A story in Forbes Magazine9 caused a rush on Bitcoins and by June of 2011 Bitcoins traded for over US$27. Bitcoins became so valuable that people installed special computers to ‘mine' Bitcoins. According to an article in Wired, one miner had an electric bill so high that police raided his house, suspecting a hydroponic drug garden.10

As with so many financial bubbles, disaster was not far behind. In mid June, Mt Gox, the largest Bitcoin exchange admitted that its database had been hacked. MyBitcoin, a ‘wallet storage' service, designed to be a safe location to store Bitcoins was hacked, losing about half of its stored value.

At the present time, Bitcoins are trading at just under US$5: see Bitcoin Charts mentioned above in footnote 8

Legal nature

It is clear that Bitcoin cannot be analysed in terms of traditional banking law concepts. There is no debt owed by an `issuer' since there is no issuer in any meaningful sense. Bitcoin is not `backed' by any institution, and is not tied to any other currency.

A Bitcoin is not a bill of exchange or a promissory note since there is no promise to do anything at all. It would not seem to violate s44 of the Reserve Bank Act 1959 which prohibits the issue of a bill or note for the payment of money payable to bearer on demand and intended for circulation.

Section 22 of the Currency Act 1965 provides:

A person shall not make or issue a piece of gold, silver, copper, nickel, bronze or of any other material, whether metal or otherwise, of any value, other than a coin made or issued under the repealed Acts or under this Act or a British coin as defined by the repealed Acts, as a token for money or as purporting that the holder is entitled to demand any value denoted on it.

Bitcoin, being intangible, probably does not fall within the notion of `token' for money. In any case, the is no suggestion that the holder is entitled to demand any value denoted to it. And to whom would such a demand be made?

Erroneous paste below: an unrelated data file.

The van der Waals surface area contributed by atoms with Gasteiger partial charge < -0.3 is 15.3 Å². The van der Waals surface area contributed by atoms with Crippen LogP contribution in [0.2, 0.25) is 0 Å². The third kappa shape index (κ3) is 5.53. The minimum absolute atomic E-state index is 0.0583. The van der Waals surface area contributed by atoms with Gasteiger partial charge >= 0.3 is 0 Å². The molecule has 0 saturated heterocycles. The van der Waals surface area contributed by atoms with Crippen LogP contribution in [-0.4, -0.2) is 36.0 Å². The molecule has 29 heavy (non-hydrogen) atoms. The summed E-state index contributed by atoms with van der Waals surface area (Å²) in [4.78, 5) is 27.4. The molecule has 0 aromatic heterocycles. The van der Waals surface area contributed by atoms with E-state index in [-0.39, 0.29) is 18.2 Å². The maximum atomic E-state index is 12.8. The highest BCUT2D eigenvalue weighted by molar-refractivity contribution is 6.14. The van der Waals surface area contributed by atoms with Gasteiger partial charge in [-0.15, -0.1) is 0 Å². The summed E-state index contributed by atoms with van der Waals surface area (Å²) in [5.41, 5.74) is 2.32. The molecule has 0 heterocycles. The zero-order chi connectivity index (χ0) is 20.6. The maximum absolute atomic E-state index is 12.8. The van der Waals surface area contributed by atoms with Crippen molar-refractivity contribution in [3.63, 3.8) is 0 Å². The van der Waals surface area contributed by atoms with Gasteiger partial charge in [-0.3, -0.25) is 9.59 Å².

So it is probably `legal' to use Bitcoin as a mechanism for making payment for goods and services. The seller is, of course, not obliged to accept tender of Bitcoin, but may do so.

Bitcoin is one of the most interesting `digital cash' concepts to come along in many years. If it survives the vagaries of Internet commerce, it may be necessary to consider questions of regulation. By it's very nature, Bitcoin would be very difficult for any single government to regulate.

Footnotes:

1

The email message is at http://www.metzdowd.com/pipermail/cryptography/2008-October/014810.html; the paper itself may be viewed at http://www.bitcoin.org/bitcoin.pdf.

2

Davis, Joshua ‘The Crypto-Currency', the New Yorker, October 10, 2011 at 62.

3

Not everyone will see the ‘problems' as being problems. Indeed, some will see the ‘solution' as being a problem.

4

Figures taken from the Send Money Pacific web site: http://www.sendmoneypacific.org, sighted 2 April 2012.

5

Information from the web site in footnote 1.

6

It is not clear if it is theoretically possible. Owners are identified only by a public cryptography key.

7

These steps are, of course, carried out by the relevant software.

8

This can be seen at the web site bitcoincharts.com along with other information on bitcoin activity.

9

Forbes: Can Bitcoin Survive, http://www.forbes.com/sites/petercohan/2011/06/28/can-bitcoin-survive-is-it-legal/

10

http://www.wired.com/magazine/2011/11/mf_bitcoin/all/1

Date: 2011-06-29 Wed

Author : Alan L Tyree